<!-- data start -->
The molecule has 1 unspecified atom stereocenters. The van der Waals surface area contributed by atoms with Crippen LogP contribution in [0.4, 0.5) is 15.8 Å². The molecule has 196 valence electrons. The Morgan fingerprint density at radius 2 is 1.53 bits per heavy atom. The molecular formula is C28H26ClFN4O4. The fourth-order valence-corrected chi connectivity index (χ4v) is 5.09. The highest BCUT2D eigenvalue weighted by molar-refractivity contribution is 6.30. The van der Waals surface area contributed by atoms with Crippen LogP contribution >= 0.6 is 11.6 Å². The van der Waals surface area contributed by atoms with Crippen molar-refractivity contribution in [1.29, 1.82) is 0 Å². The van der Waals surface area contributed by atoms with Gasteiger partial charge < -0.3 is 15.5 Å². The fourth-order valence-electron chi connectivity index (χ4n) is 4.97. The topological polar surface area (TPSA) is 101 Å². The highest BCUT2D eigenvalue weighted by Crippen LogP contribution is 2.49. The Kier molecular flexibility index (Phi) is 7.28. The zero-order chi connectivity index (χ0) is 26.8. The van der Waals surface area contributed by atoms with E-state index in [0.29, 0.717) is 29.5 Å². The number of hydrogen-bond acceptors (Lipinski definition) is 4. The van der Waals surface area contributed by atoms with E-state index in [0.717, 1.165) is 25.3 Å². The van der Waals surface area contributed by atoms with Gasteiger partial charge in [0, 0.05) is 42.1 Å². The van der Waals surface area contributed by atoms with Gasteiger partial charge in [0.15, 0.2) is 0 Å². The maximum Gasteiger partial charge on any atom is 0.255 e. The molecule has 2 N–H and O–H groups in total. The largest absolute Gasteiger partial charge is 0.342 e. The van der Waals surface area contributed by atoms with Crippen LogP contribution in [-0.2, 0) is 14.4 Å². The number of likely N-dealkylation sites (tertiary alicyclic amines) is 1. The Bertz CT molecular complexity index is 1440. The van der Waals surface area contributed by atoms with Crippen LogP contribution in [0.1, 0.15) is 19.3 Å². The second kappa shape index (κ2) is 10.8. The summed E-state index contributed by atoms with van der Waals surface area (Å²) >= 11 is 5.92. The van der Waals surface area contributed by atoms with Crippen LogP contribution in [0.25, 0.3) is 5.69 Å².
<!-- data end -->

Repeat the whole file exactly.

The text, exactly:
The molecule has 1 unspecified atom stereocenters. The van der Waals surface area contributed by atoms with Crippen LogP contribution in [0.4, 0.5) is 15.8 Å². The molecule has 196 valence electrons. The Morgan fingerprint density at radius 2 is 1.53 bits per heavy atom. The molecular formula is C28H26ClFN4O4. The fourth-order valence-corrected chi connectivity index (χ4v) is 5.09. The highest BCUT2D eigenvalue weighted by molar-refractivity contribution is 6.30. The van der Waals surface area contributed by atoms with Crippen LogP contribution >= 0.6 is 11.6 Å². The van der Waals surface area contributed by atoms with Crippen molar-refractivity contribution in [1.29, 1.82) is 0 Å². The van der Waals surface area contributed by atoms with Gasteiger partial charge < -0.3 is 15.5 Å². The fourth-order valence-electron chi connectivity index (χ4n) is 4.97. The topological polar surface area (TPSA) is 101 Å². The highest BCUT2D eigenvalue weighted by Crippen LogP contribution is 2.49. The Kier molecular flexibility index (Phi) is 7.28. The zero-order chi connectivity index (χ0) is 26.8. The van der Waals surface area contributed by atoms with E-state index in [0.29, 0.717) is 29.5 Å². The number of hydrogen-bond acceptors (Lipinski definition) is 4. The van der Waals surface area contributed by atoms with E-state index in [0.717, 1.165) is 25.3 Å². The van der Waals surface area contributed by atoms with Gasteiger partial charge in [0, 0.05) is 42.1 Å². The van der Waals surface area contributed by atoms with Gasteiger partial charge in [0.15, 0.2) is 0 Å². The maximum Gasteiger partial charge on any atom is 0.255 e. The molecule has 2 N–H and O–H groups in total. The largest absolute Gasteiger partial charge is 0.342 e. The van der Waals surface area contributed by atoms with Crippen LogP contribution in [-0.2, 0) is 14.4 Å². The number of likely N-dealkylation sites (tertiary alicyclic amines) is 1. The Bertz CT molecular complexity index is 1440. The van der Waals surface area contributed by atoms with Crippen LogP contribution in [0.1, 0.15) is 19.3 Å². The second kappa shape index (κ2) is 10.8. The summed E-state index contributed by atoms with van der Waals surface area (Å²) >= 11 is 5.92. The van der Waals surface area contributed by atoms with Crippen LogP contribution in [0.25, 0.3) is 5.69 Å².